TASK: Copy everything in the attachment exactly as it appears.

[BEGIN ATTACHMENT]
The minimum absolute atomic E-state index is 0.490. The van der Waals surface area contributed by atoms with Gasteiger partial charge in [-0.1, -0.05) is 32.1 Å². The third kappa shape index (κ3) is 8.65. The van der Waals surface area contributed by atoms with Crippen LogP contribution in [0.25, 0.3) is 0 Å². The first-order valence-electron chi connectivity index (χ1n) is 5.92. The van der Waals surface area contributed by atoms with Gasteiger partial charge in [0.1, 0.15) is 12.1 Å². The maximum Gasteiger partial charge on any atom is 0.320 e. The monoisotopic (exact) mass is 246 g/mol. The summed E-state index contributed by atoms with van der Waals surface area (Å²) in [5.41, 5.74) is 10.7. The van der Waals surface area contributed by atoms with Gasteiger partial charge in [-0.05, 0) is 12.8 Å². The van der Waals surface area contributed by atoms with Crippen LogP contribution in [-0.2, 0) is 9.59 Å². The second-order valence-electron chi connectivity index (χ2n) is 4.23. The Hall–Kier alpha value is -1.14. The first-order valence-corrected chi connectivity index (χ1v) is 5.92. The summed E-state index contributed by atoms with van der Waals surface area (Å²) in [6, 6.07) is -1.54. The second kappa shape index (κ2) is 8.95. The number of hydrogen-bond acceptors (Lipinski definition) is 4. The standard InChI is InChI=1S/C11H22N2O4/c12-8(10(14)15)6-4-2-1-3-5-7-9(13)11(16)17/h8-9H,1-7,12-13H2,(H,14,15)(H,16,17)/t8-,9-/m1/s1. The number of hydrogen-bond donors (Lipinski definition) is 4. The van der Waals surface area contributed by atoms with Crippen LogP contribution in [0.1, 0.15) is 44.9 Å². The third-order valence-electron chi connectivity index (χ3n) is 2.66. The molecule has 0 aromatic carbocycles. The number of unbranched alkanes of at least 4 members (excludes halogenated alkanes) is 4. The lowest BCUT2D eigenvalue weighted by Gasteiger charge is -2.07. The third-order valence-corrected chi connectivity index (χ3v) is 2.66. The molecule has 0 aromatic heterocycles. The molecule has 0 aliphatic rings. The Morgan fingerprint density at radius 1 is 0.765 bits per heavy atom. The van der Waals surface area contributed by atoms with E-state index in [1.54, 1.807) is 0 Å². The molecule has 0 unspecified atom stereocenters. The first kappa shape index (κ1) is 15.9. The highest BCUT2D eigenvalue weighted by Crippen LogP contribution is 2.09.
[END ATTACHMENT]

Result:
The minimum absolute atomic E-state index is 0.490. The van der Waals surface area contributed by atoms with Gasteiger partial charge in [-0.1, -0.05) is 32.1 Å². The third kappa shape index (κ3) is 8.65. The van der Waals surface area contributed by atoms with Crippen LogP contribution in [0.25, 0.3) is 0 Å². The first-order valence-electron chi connectivity index (χ1n) is 5.92. The van der Waals surface area contributed by atoms with Gasteiger partial charge in [0.1, 0.15) is 12.1 Å². The maximum Gasteiger partial charge on any atom is 0.320 e. The monoisotopic (exact) mass is 246 g/mol. The summed E-state index contributed by atoms with van der Waals surface area (Å²) in [5.41, 5.74) is 10.7. The van der Waals surface area contributed by atoms with Gasteiger partial charge in [-0.05, 0) is 12.8 Å². The van der Waals surface area contributed by atoms with Crippen LogP contribution in [-0.2, 0) is 9.59 Å². The second-order valence-electron chi connectivity index (χ2n) is 4.23. The Hall–Kier alpha value is -1.14. The first-order valence-corrected chi connectivity index (χ1v) is 5.92. The summed E-state index contributed by atoms with van der Waals surface area (Å²) in [6, 6.07) is -1.54. The second kappa shape index (κ2) is 8.95. The number of hydrogen-bond acceptors (Lipinski definition) is 4. The standard InChI is InChI=1S/C11H22N2O4/c12-8(10(14)15)6-4-2-1-3-5-7-9(13)11(16)17/h8-9H,1-7,12-13H2,(H,14,15)(H,16,17)/t8-,9-/m1/s1. The number of hydrogen-bond donors (Lipinski definition) is 4. The van der Waals surface area contributed by atoms with Crippen LogP contribution in [0.1, 0.15) is 44.9 Å². The third-order valence-electron chi connectivity index (χ3n) is 2.66. The molecule has 0 aromatic carbocycles. The number of unbranched alkanes of at least 4 members (excludes halogenated alkanes) is 4. The lowest BCUT2D eigenvalue weighted by Gasteiger charge is -2.07. The third-order valence-corrected chi connectivity index (χ3v) is 2.66. The molecule has 0 aromatic heterocycles. The molecule has 0 aliphatic rings. The Morgan fingerprint density at radius 1 is 0.765 bits per heavy atom. The van der Waals surface area contributed by atoms with E-state index in [1.54, 1.807) is 0 Å². The molecule has 0 unspecified atom stereocenters. The first kappa shape index (κ1) is 15.9. The highest BCUT2D eigenvalue weighted by Crippen LogP contribution is 2.09.